A blast hit near a church in Sri Lanka's capital on Monday as police tried to defuse a new bomb found by the site, a police spokesman said.
There was no immediate information on injuries in the blast, or how large it was. The explosion happened around 50 metres from the St Anthony's Shrine, one of three churches targeted in a string of suicide bombs on Sunday that killed nearly 300 people.
The Sri Lankan government believes a local Islamist extremist group called the National Thowheeth Jama'ath (NTJ) was behind the deadly suicide bomb attacks, government spokesman Rajitha Senaratne said Monday.
Senaratne, who is also a cabinet minister, added that the government was investigating whether the group had "international support".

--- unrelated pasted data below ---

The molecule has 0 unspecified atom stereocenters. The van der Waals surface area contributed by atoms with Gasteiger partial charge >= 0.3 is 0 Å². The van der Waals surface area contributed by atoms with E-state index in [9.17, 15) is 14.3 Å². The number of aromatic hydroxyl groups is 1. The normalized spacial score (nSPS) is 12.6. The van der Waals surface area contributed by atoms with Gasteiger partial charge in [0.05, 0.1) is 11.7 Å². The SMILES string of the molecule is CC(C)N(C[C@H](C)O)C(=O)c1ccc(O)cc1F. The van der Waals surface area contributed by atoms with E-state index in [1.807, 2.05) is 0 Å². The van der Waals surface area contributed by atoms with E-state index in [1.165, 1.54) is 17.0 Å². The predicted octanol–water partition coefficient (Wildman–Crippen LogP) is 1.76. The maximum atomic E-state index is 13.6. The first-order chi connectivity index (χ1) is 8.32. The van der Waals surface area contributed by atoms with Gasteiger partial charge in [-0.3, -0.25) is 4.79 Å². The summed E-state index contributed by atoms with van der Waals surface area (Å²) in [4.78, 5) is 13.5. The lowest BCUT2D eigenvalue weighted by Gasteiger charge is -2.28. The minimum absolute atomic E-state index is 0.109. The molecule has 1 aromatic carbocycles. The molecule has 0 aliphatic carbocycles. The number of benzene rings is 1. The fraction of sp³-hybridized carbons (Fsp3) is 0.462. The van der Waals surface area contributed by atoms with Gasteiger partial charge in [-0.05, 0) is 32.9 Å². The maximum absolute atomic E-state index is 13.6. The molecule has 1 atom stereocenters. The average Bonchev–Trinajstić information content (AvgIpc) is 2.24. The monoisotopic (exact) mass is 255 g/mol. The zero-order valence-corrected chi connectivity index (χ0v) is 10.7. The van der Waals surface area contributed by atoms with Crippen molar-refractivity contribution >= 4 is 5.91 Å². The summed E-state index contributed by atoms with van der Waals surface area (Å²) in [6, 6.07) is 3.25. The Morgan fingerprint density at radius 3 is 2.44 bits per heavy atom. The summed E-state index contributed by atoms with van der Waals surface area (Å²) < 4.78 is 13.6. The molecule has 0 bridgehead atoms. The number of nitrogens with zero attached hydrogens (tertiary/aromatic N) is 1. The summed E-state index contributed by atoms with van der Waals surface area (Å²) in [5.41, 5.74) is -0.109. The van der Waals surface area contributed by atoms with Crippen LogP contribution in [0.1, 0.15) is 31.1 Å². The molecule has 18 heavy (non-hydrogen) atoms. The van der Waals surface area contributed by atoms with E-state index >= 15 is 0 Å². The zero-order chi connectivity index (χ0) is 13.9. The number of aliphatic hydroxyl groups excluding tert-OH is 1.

"We don't see that only a small organisation in this country can do all that," he said.
"We are now investigating the international support for them, and their other links, how they produced the suicide bombers here, and how they produced bombs like this."
Documents seen by AFP show Sri Lanka's police chief issued a warning on 11 April, saying that a "foreign intelligence agency" had reported NTJ was planning attacks on churches and the Indian high commission.
Not much is known about the NTJ, a radical Muslim group that has been linked to the vandalising of Buddhist statues.
A police source told AFP that all 24 people in custody in connection with the attacks belong to an "extremist" group, but did not specify further.